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A Training Exercise in Blind Stock Valuation

Posted February 1st, 2011. Filed under Stock Analysis

Geoff from Gannon on Investing recently announced a Blind Stock Valuation challenge. To quote the contest:

“Here’s my advice for how to really learn to value a stock. Start with a stock that’s pretty easy to value and completely unknown to you. Don’t look at the stock price! Just try to value the whole company.

Ideally, you should be able to black out the company name, business description, and stock price on a Value Line page and still be able to come up with an approximate appraised value for the business within 10 minutes.”

Good advice.

Here are the financial numbers provided:

Blind Valuation Financials

And here is my entry.

Financial Overview

The stock has shown remarkable consistency, and even growth, despite the market turmoil in 2008-2009. Sales have increased every year, albeit at a slow and steady pace of 2.68% annually.

Dividend payout have been steady, averaging 19% of net income over the time period, which seems to be sustainable.

The company has generated free cash flow in each year, but has cutback on capex spending significantly in 2008-2009, possibly in response to the economic conditions.

The company has little or no debt, with only $7.5m in liabilities compared to shareholder’s equity of $181m in the most recent year.

The most eye-catching number is the company’s net margin, averaging 22% over the time period in question.

Industry Commentary

Only a handful of industries (maybe 6-7) command double digit net profit margins across the industry peer group. Most of the qualifying industries are commodity-based, and therefore would suffer from much larger swings in operating results.

Another possibility is technology, but dividends are rare in technology companies of this size.

Healthcare would be my first choice (probably a medical device/supply company vs. a drug company, although drug company’s do tend to have higher margins)

Industry association is pure guesswork at this point, but I’d imagine that the company is near the top of its peer group based on the combination of high margins, steady growth, consistent dividends, and respectable ROE.

Valuations

Book value sits at $17.20/shr, forming a nice floor to the valuation range.

Multiples

Average earnings were $22m, or $2.09/shr. Healthcare companies generally command multiples higher than average. Assigning a 18x multiple translates into a share price of $37.62 (or 2.18x book value).

Average FCF was $15.8m – despite significant fluctuations, the company has managed to grow FCF at 10.7% annually. Most of the increase is due to reduced cap-ex, as operating cash flow has grown at a much slower rate.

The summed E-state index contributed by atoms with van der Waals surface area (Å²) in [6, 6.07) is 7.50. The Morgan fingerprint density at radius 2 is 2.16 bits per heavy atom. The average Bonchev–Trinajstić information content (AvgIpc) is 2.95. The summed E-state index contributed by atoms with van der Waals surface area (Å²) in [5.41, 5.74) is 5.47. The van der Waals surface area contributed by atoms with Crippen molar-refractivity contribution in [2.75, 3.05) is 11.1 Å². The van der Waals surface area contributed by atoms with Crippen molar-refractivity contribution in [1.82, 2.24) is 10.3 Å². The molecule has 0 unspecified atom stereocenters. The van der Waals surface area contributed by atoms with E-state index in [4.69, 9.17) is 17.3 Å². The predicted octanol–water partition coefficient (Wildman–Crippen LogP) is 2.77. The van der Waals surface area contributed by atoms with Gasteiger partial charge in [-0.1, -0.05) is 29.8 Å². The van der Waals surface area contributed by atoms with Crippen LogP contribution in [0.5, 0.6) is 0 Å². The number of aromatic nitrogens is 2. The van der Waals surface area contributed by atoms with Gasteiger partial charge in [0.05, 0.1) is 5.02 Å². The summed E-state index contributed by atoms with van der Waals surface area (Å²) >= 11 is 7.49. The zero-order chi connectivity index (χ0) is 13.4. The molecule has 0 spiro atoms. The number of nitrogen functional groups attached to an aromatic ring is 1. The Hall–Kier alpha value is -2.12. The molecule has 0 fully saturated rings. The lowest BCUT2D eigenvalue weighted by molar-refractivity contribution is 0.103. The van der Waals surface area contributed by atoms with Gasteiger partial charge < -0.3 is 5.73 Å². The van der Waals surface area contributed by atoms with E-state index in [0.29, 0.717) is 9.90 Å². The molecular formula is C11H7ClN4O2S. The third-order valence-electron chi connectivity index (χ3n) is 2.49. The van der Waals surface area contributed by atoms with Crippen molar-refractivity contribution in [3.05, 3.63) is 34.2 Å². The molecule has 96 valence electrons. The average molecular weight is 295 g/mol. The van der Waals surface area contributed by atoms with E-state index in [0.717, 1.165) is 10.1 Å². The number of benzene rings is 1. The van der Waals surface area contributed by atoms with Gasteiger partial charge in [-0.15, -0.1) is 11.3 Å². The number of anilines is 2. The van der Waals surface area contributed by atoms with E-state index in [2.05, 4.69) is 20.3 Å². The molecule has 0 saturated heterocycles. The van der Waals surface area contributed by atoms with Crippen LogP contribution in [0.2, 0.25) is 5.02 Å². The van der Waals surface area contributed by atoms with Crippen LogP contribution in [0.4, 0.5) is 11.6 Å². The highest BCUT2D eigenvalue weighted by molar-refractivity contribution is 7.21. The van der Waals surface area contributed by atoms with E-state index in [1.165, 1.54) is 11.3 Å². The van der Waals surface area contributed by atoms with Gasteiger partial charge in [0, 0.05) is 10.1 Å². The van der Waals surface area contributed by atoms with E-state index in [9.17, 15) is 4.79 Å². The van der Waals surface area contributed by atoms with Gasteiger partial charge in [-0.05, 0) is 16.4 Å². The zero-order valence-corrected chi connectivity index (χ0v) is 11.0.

Assigning a 15x multiple would translate into a market cap of $238m, or $22.59/shr.

Conclusion

The various methods provide a wide range of values between $17-$37 per share. I’d place a heavier weighting on the FCF multiple over earnings (60%/40%) and come up with a blended value of $28.60/shr.

Normally, I look for a 50% margin of safety for microcap companies, which would translate into a buy price around $14.30.

This lines up very well with a buy target FCF multiple of 10: (10 * 15.8m = market cap of $158m or $15.04/shr).

If the company really is a leader in its industry, I’d be interested in taking a much closer look if it ever dropped below book value.

Data & Analysis

Blind Stock Valuation

Disclosure

No positions in this mythical stock – but I’m intrigued! :)

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3 Responses so far

  1. Jae Jun says:

    Great methodology and good to see your thinking process.
    You’re right that in cases like this a simple multiple method is the only way to go.

    I’m sure a quick DCF may work as well lol.

    • asues says:

      Gotta admit I ran it through your spreadsheets and came up with similar numbers Didn’t include it in my analysis though, as I was only supposed to spend 10 minutes on the exercise :)

  2. Aurian says:

    Did the DCF method with the following assumptions :
    Dividend growth = 5 % for the next three years and 2 % after that

    Discount rate = 2 % for the next two years and then 3.5 % (end of economic crisis = interest rates raise)

    Result : 28.67 / share

    so yeah, a quick dcf tends to show the same results

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